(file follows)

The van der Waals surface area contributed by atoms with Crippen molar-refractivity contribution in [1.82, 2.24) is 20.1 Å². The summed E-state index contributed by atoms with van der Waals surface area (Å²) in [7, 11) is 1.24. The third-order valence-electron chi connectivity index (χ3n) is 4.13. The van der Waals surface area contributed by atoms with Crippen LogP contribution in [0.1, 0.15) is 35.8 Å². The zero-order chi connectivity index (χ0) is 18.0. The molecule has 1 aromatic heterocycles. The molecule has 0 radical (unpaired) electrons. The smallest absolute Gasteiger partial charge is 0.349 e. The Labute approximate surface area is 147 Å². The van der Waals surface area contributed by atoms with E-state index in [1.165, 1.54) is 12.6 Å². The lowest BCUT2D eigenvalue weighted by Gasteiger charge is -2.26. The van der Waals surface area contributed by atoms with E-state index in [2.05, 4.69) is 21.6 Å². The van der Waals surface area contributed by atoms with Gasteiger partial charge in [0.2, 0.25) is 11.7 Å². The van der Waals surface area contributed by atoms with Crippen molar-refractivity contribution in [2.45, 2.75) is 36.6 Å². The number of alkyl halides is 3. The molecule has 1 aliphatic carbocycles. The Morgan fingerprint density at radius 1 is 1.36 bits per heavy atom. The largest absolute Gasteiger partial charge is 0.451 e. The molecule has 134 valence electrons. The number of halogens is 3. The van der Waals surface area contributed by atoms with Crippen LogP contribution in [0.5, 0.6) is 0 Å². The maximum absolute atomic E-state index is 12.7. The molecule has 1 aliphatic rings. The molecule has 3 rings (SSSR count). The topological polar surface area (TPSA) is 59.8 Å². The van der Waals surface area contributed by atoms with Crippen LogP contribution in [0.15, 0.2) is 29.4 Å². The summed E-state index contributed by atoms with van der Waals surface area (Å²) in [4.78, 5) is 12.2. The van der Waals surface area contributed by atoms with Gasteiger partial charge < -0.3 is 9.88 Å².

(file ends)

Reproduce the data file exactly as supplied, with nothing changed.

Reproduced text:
The van der Waals surface area contributed by atoms with Crippen molar-refractivity contribution in [1.82, 2.24) is 20.1 Å². The summed E-state index contributed by atoms with van der Waals surface area (Å²) in [7, 11) is 1.24. The third-order valence-electron chi connectivity index (χ3n) is 4.13. The van der Waals surface area contributed by atoms with Crippen LogP contribution in [0.1, 0.15) is 35.8 Å². The zero-order chi connectivity index (χ0) is 18.0. The molecule has 1 aromatic heterocycles. The molecule has 0 radical (unpaired) electrons. The smallest absolute Gasteiger partial charge is 0.349 e. The Labute approximate surface area is 147 Å². The van der Waals surface area contributed by atoms with E-state index in [1.165, 1.54) is 12.6 Å². The lowest BCUT2D eigenvalue weighted by Gasteiger charge is -2.26. The van der Waals surface area contributed by atoms with E-state index in [2.05, 4.69) is 21.6 Å². The van der Waals surface area contributed by atoms with Gasteiger partial charge in [0.2, 0.25) is 11.7 Å². The van der Waals surface area contributed by atoms with Crippen molar-refractivity contribution in [2.45, 2.75) is 36.6 Å². The number of alkyl halides is 3. The molecule has 1 aliphatic carbocycles. The Morgan fingerprint density at radius 1 is 1.36 bits per heavy atom. The largest absolute Gasteiger partial charge is 0.451 e. The molecule has 134 valence electrons. The number of halogens is 3. The van der Waals surface area contributed by atoms with Crippen LogP contribution in [0.5, 0.6) is 0 Å². The maximum absolute atomic E-state index is 12.7. The molecule has 1 aliphatic rings. The molecule has 3 rings (SSSR count). The topological polar surface area (TPSA) is 59.8 Å². The van der Waals surface area contributed by atoms with Crippen LogP contribution in [0.15, 0.2) is 29.4 Å². The summed E-state index contributed by atoms with van der Waals surface area (Å²) in [4.78, 5) is 12.2. The van der Waals surface area contributed by atoms with Gasteiger partial charge < -0.3 is 9.88 Å².